December 16, 2010
The Spark December 2010 - January 2011
Joel Cosgrove (Wellington Workers Party branch organiser and former president of Victoria University Students’ Association).
The Education (Freedom of Association) Amendment Bill is making its way through parliament to make student union membership voluntary. Most people will be totally unaware of the bill and what it means, and may be thinking, “Anyway Freedom of Association is a good thing, isn’t it?” Read the rest of this entry »
September 10, 2010
Marika Pratley, Workers Party, Wellington Branch
The Spark September 2010
Eight women were denied compensation for being raped by police
officers at a recent Police Misconduct Forum. Seven cases proved police
misconduct in court, but only one woman was successful in bringing a
prosecution, against police officers Bob Schollum and Brad Shipton for rape in 2005. She was raped by them and another Tauranga man in 1989.
Bob Schollum and Brad Shipton
An inquiry into Police Misconduct and rape was initiated by Dame Margaret Bazley in which 300 cases of Police Misconduct were identified.
Former Police Minister Annette King began working with the 8 women to set up the forum in 2007. They were pressured into signing confidentiality agreements, meaning the other 300 women in the report were excluded from participation. Although compensation was considered, it was decided that it was not the government’s responsibility to compensate the eight women. This raises the issue of not just whether these survivors should be getting compensation, but how we can stop rape happening to begin with. Read the rest of this entry »
April 15, 2010
According to a feature in today’s Dominion Post, “one in five Kiwi workers suffer from workplace bullying, one of the worst rates in the world”.
The claim’s made by a Minister of Labour commissioned university survey, released on 16/4/2010.
A joint university research team – from Auckland, Waikato, Massey and London – polled more than 1700 workers from the health, education, hospitality and travel sectors asking how frequently they were exposed to “negative acts” at work.
Overall 17.8 per cent of respondents were identified as victims of bullying.
The international range was claimed to be between 5 per cent and 20 per cent. Read the rest of this entry »
March 14, 2010
Song by Don Franks, performed at the CAFCA “Roger Award” 2010
Here we all sit one more time – shafted by the ANZ
Stealing away our futures while we work til we’re dead
Now Sexy John won’t save us – and nor will Biker Phil
Or any other capitalist prick asleep up on that hill
But folks -if we don’t do more than cry into our beer
Our great great great grand children will
still be awarding bastards here
Its up to us to find a way – to spoil the banker’s fun
And the one that makes most sense to me
Is to do like Jesus done
He bust straight through security and kicked the tables high
Those speculating bankers could only run and cry
There was no negotiation, no maybes, please or thanks
When Jesus took the workers side
And turned over the banks
Of course there was a price to pay – because then, just as now
The banks were for the ruling class – a very sacred cow
after a scab betrayed him – the cops took Jesus down
and strung him from a macrocarpa – half a mile from town
JC made one big error – he waged his fight alone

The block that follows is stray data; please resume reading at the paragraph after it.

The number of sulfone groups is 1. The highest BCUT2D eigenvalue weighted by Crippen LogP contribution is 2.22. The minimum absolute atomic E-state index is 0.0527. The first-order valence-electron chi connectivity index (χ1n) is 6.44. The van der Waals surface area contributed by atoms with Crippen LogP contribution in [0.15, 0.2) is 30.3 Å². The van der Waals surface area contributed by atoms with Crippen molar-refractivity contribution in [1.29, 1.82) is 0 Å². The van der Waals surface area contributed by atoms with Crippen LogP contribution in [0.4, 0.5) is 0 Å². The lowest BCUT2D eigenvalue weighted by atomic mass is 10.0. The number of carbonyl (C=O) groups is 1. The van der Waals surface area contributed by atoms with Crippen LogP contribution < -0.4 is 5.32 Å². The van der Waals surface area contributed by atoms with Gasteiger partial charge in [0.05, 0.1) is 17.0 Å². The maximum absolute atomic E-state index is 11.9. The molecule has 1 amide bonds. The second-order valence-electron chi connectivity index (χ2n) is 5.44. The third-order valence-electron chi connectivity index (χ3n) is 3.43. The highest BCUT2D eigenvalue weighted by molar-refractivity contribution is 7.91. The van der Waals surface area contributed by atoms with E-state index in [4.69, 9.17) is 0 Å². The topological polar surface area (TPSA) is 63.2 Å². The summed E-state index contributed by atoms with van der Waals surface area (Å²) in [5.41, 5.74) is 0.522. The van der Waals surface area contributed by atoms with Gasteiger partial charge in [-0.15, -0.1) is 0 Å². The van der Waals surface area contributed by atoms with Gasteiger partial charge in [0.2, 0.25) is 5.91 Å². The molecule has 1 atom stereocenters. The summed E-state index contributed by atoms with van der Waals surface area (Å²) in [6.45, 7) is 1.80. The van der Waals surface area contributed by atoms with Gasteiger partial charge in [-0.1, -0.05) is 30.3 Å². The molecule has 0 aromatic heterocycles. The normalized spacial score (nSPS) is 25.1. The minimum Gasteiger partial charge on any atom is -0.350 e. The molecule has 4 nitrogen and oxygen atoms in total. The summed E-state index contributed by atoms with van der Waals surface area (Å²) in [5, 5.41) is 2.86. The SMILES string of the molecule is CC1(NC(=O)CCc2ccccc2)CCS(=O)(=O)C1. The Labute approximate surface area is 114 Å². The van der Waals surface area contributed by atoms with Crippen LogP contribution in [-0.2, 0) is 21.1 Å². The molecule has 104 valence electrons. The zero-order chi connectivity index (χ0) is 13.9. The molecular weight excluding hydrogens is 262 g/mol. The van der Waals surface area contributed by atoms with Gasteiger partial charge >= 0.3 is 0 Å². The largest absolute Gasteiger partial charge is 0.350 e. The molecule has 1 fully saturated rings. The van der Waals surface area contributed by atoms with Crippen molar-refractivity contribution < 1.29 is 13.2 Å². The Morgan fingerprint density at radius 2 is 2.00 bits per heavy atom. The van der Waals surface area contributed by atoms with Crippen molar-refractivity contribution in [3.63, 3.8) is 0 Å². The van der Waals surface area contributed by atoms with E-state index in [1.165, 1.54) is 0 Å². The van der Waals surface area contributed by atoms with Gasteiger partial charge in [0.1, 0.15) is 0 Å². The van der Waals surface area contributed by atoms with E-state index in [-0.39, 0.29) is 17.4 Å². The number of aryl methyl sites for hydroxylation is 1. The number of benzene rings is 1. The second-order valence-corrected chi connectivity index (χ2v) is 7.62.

Without sufficient back up after he cast the first stone
Just twelve guys in his union – and one of them went sour
It would have been a miracle – if they could have won state power
But anyway, good on him – at least he had a crack
And don’t it make good history – for us now looking back!
Well, anyway, so here we are two thousand years on
With the banks still in the box seat- and the Christians mostly gone
Philosophers just take the shit and deftly rearrange it
The point about this unfair world is that we need to change it
We still can learn from Jesus – direct action’s half the way
The other half is getting up the numbers on the day
So why not lets get positive- get out and spread the word
The capitalist system is dated and absurd
Lets organise resistance while we’re still in the mood
We can make a revolution – with Jesus’s attitude.
January 7, 2010
Activist John Minto and four other protesters were arrested outside the ASB Tennis Centre in Auckland today.
An organisation calling themselves Global Peace and Justice Auckland continued their demonstrations during Israeli tennis player Shahar Peer’s matches at the WTA tournament for a third straight day.
Today was Peer’s first match on centre court and the protesters’ numbers doubled to 16, again using loud hailers to call for Peer to withdraw from the event because of Israel’s occupation on Palestine.
Minto and one other protester were using loud hailers while an elderly woman had a microphone and speaker.
After police had given three warnings they stepped in to arrest Minto and two other protesters and also confiscated their loud hailers.
Read the rest of this entry »
December 5, 2009
Originally posted on Advance the Struggle, reposted from Kasama.
For the Workers Party campaign against political trespassing by Victoria University, click here.
“These protests represent a political eruption in a time when militant struggle is bubbling up to the surface. It’s becoming progressively clearer that proposing such militancy is not premature…but also prove that it isn’t wise to push heroic yet isolated occupation attempts… We have witnessed the first convergence of occupation with mass protest and observed the fiery radical effect the synthesis has had on its participants. The only way to challenge society’s problems is to first understand that the rich and powerful will stop at nothing. Capital brings only impoverishment for our class while their class accumulates incredible amounts of wealth. Our struggle has to win by beating back and altering the relationship of class forces, which will not be easy. But this recent wave of occupations and militant protests throughout California represent a new cycle of struggle that gives hope and insight to such a possibility in the near future.”
Behind Every Fee Increase is a Line of Cops